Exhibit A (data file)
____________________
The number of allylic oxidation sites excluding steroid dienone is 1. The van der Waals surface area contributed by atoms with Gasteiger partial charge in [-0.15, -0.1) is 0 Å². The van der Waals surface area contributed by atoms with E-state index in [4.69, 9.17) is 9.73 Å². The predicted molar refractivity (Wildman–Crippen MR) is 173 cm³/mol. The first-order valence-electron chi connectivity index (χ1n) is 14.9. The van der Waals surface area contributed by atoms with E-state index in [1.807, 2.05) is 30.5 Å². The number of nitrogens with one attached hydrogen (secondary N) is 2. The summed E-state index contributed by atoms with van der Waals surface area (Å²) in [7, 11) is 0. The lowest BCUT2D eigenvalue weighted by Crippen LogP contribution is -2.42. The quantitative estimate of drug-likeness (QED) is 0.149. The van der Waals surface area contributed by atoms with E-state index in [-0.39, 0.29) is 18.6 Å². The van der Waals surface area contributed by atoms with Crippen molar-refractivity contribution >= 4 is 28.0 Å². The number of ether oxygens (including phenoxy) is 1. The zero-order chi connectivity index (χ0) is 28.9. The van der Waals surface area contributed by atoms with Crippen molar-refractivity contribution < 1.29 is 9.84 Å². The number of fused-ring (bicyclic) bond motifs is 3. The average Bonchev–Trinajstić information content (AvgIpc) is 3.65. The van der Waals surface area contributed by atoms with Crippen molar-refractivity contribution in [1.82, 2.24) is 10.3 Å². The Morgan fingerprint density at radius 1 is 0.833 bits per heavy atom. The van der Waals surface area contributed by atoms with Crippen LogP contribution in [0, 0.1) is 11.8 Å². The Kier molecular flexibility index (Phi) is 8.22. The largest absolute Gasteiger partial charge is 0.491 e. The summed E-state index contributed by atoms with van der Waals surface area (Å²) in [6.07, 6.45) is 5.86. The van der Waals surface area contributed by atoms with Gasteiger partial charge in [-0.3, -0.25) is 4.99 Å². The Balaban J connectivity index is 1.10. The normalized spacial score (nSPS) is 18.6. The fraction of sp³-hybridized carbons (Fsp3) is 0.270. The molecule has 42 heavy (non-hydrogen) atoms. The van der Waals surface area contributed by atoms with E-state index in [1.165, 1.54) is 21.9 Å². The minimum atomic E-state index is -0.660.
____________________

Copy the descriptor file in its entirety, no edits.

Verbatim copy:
The number of allylic oxidation sites excluding steroid dienone is 1. The van der Waals surface area contributed by atoms with Gasteiger partial charge in [-0.15, -0.1) is 0 Å². The van der Waals surface area contributed by atoms with E-state index in [4.69, 9.17) is 9.73 Å². The predicted molar refractivity (Wildman–Crippen MR) is 173 cm³/mol. The first-order valence-electron chi connectivity index (χ1n) is 14.9. The van der Waals surface area contributed by atoms with E-state index in [1.807, 2.05) is 30.5 Å². The number of nitrogens with one attached hydrogen (secondary N) is 2. The summed E-state index contributed by atoms with van der Waals surface area (Å²) in [7, 11) is 0. The lowest BCUT2D eigenvalue weighted by Crippen LogP contribution is -2.42. The quantitative estimate of drug-likeness (QED) is 0.149. The van der Waals surface area contributed by atoms with E-state index in [-0.39, 0.29) is 18.6 Å². The van der Waals surface area contributed by atoms with Crippen molar-refractivity contribution >= 4 is 28.0 Å². The number of ether oxygens (including phenoxy) is 1. The zero-order chi connectivity index (χ0) is 28.9. The van der Waals surface area contributed by atoms with Crippen molar-refractivity contribution < 1.29 is 9.84 Å². The number of fused-ring (bicyclic) bond motifs is 3. The average Bonchev–Trinajstić information content (AvgIpc) is 3.65. The van der Waals surface area contributed by atoms with Crippen molar-refractivity contribution in [1.82, 2.24) is 10.3 Å². The Morgan fingerprint density at radius 1 is 0.833 bits per heavy atom. The van der Waals surface area contributed by atoms with Crippen LogP contribution in [0, 0.1) is 11.8 Å². The Kier molecular flexibility index (Phi) is 8.22. The largest absolute Gasteiger partial charge is 0.491 e. The summed E-state index contributed by atoms with van der Waals surface area (Å²) in [6.07, 6.45) is 5.86. The van der Waals surface area contributed by atoms with Gasteiger partial charge in [-0.3, -0.25) is 4.99 Å². The Balaban J connectivity index is 1.10. The normalized spacial score (nSPS) is 18.6. The fraction of sp³-hybridized carbons (Fsp3) is 0.270. The molecule has 42 heavy (non-hydrogen) atoms. The van der Waals surface area contributed by atoms with E-state index in [1.165, 1.54) is 21.9 Å². The minimum atomic E-state index is -0.660.